Frank and I drive into Arlington again and this time we get a metro day pass and catch a train to the Capitol Building.  It is quite early around 10 am, so the crowds were manageable and we manage get on a tour within 10 minutes and we start with a short information movie about the history of the building which in itself is quite elaborate.  The inside of the cupola is beautiful and reminds me of a smaller version of St. Peters in Rome.  There of course are statues of every president, except we didn’t see one of Nixon, hmmmm.  There are also statues of 2 people from every state, which could be a president, senator or congressman/woman.  Also in the Capitol Building are the small rooms that were occupied by the Supreme Court until 1935 when they got their own building.  We were not allowed into the Senate or House because that needed a separate pass and you
needed to make an appt ahead of time.

After the tour we eat in the Capitol cafeteria with all the bureaucrats and then continue with our day.  We take the metro to the Smithsonian Museum of Natural History which has exhibits including, dinosaurs, ocean, minerals, animal life and many others.  We only had time to cover the first floor so we plan on finishing the next day.

Frank has researched some special interests of his own and we take the Metro to a pen shop on Pennsylvania Avenue, an upscale store not far from the White House.  I leave him there for an hour or so and explore the stores nearby on my own.  I go back to collect him and of course he has purchased another fountain pen, this one being a “user”.  He has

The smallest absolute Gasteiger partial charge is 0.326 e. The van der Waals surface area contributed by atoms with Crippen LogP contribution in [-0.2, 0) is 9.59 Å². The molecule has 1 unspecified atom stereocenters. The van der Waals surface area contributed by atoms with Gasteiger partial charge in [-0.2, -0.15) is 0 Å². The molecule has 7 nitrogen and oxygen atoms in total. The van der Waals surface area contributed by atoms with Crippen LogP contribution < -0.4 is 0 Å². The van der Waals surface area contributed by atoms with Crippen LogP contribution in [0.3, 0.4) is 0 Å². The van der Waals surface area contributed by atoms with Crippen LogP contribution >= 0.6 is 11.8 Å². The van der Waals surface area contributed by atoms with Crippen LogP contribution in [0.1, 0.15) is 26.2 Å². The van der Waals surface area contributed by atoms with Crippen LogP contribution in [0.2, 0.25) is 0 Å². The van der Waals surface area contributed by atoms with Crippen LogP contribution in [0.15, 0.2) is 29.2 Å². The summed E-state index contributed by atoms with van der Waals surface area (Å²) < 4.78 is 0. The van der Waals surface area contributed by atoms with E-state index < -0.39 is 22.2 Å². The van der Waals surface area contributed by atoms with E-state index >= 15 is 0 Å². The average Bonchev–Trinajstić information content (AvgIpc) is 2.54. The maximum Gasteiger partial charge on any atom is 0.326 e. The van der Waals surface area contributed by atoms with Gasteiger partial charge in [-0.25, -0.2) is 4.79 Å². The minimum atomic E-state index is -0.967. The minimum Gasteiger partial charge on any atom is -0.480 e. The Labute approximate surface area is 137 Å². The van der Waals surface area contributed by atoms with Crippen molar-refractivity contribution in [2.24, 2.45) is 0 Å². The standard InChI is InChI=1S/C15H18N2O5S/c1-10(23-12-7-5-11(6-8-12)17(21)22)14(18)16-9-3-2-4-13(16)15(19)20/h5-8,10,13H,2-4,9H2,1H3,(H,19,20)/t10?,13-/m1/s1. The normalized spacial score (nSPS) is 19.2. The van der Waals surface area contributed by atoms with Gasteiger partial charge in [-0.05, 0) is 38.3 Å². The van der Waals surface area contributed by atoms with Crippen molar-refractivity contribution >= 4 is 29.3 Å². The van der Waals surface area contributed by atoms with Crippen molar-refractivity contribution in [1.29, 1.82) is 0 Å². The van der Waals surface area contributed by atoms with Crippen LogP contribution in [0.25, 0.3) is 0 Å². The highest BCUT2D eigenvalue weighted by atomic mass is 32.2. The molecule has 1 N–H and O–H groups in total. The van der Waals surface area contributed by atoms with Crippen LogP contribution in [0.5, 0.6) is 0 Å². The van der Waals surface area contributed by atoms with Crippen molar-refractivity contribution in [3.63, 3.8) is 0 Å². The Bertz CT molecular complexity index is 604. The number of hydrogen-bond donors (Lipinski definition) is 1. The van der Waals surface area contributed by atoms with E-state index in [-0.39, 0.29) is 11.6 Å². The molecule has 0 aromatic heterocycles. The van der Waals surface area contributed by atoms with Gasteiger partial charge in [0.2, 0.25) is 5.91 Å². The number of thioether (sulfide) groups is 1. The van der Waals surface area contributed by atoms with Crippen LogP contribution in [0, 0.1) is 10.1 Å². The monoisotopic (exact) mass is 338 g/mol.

already used it to write a postcard to Danielle.

We head back to the metro to take us back to Arlingtonto pick up our car, the drive home tonight was better and we arrived back in good time to eat, play cards and then bed.

Day 5 our last full day inWashington, boohoo.

The heavens opened during the night and we thought maybe we would be floating down I95 for our last day in Washington.  We had done some research, better late than never and find that we can drive to a park and ride and take the metro into DC, which we do.  Its only $4.50 a day to park, better than the $18 we had been spending at Arlington.  The weather is awful, but we make the best of it because we are going to be inside most of the day.

We take the metro to the Smithsonian and walk a short distance to the Museum of Natural History to finish exploring the exhibits.  We see the Hope Diamond which is quite garish actually, but I suppose you have to admire the size of it and of course the blue colour.   There were so many exhibits of gold, silver, platinum, crystals and so many other precious stones that I never even knew existed.

There was an exhibit on the earth’s core and there was a machine showing that there were earthquakes happening around the world every second. There was a special exhibit related to the rescue of the miners in Chile which was inspiring, it’s hard to image that they survived in the bowels of the earth for 62 days in good spirits before they were rescued.  There was so much to see, we just glanced over some of it.

We stop for some lunch in the old postal plaza and then continue on to the Museum